To begin with, the musicianship is of the absolute highest calibre. Each member of the band is a master of his chosen craft, be it Ola Andersson on the guitars, bassist Peter Asp, Jerry Sahlin on the keys or drummer Thomas Lejon. The result is a set of songs that, on the face of it appear quite straightforward and immediate, yet are deceptively complicated and involved. Every note has been thought about in minute detail and is performed with the professionalism that many other bands would kill for. The production is just about perfect too – the mix allows each subtle nuance to be heard with clarity but overall, this is a rock-based record and the production provides the requisite power that such music needs.
Herman Saming provides the vocals and personally, I really enjoy his approach. These days it is difficult to find a vocalist who can truly be referred to as unique, but this is one such singer. Saming’s voice is perfectly suited to such a varied album as he demonstrates his comfort with an all-out rock assault one minute and then a higher-pitched pop delivery the next. And, when required, his usually up-beat tone can drip with emotion and authenticity.
To make reference to all of the influences at play on this album is, to a certain extent, an exercise in futility but I shall try to give it a go. Naturally, there’s plenty of circus-inspired themes given the story, as evidenced in ‘The End’ for example. There’s a reggae vibe to ‘A Truly Gifted Man’ which ends in rousing fashion whereas ‘Look At The Freak’ calls to mind Queen or E.L.O. at their most theatrical, bringing a touch of the West End stage with them at the same time. ‘A Mother’s Love’ is a piano-led ballad that has echoes of 80s pop about it but which is beautifully emotional whilst the cheeky beat to ‘The Funniest Man Alive’ will have fans of all ages dancing a jig around their living rooms. Then there’s the opening riff to ‘Lady In White’ which would be comfortable on many a metal album, as would the ferocious drumming within the closing moments of final track ‘Freak Of Nature’.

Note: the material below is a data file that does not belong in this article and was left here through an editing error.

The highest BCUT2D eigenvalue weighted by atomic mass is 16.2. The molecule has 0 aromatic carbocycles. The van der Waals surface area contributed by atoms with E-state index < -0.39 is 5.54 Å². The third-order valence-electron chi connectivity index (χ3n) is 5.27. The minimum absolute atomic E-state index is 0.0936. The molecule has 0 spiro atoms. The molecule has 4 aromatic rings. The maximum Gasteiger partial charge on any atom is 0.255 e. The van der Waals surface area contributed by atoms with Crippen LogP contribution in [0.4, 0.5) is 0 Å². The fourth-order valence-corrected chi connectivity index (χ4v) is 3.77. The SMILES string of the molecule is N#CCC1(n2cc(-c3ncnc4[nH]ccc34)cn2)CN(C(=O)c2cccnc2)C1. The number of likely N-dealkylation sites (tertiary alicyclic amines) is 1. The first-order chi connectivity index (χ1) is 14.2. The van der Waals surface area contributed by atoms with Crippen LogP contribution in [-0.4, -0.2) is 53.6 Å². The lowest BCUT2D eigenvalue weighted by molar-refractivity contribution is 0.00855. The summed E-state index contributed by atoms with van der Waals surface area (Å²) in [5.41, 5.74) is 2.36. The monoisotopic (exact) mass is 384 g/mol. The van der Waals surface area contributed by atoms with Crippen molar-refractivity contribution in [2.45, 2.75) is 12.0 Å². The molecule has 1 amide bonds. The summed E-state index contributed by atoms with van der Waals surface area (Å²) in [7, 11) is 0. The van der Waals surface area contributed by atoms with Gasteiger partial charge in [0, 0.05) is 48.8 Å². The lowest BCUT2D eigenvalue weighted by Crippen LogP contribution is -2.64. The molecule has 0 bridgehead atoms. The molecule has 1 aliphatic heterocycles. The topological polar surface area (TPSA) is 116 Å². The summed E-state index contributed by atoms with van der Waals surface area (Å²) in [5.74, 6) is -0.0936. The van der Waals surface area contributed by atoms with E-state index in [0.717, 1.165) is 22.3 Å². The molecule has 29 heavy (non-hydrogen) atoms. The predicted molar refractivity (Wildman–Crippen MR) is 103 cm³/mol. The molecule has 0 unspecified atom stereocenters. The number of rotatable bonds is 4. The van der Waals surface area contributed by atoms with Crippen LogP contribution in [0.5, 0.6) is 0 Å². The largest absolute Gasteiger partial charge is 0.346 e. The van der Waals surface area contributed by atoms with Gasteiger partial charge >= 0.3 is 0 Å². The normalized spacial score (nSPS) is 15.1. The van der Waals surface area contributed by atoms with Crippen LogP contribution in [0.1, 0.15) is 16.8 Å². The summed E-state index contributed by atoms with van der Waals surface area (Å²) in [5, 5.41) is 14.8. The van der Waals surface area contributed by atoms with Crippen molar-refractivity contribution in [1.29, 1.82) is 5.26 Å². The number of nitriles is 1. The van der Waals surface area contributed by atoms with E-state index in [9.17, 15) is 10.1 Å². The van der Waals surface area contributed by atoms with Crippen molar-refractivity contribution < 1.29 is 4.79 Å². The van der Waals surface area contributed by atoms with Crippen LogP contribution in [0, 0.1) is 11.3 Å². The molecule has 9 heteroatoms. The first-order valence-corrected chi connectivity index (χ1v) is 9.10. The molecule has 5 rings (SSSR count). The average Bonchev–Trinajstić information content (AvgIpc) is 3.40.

The band’s own Facebook page also mentions acts like Styx, Rush, Kansa and The Beatles. Normally such things should be taken with a pinch of salt but, in the case of A.C.T., there’s a strong case to say that these references are absolutely spot on and to a greater or lesser extent, there are elements of each to be heard on this record.
But above all and arguably more importantly, each and every track, be it a full-on tack or a brief instrumental interlude, offers something very special. In particular, the melodies throughout are stunning and will stick with you for days on end. Just listen to the choruses to ‘Lady In White’ or ‘Manager’s Wish’ for examples of this.
I have really struggled with this review and I’m still not entirely happy that I have done ‘Circus Pandemonium’ sufficient justice. However, put as simply as I am able, this is art rock at its very best. Progressive in nature, it flits from idea to idea with gay abandon but manages to keep the central core intact, namely creating memorable music that defies labels but which is memorable, entertaining and technically superb. You can’t do that and pull it off so sensationally well without being a very special band indeed. And that’s exactly what A.C.T. are: a very special band indeed.
The score Of Much Metal: 9.5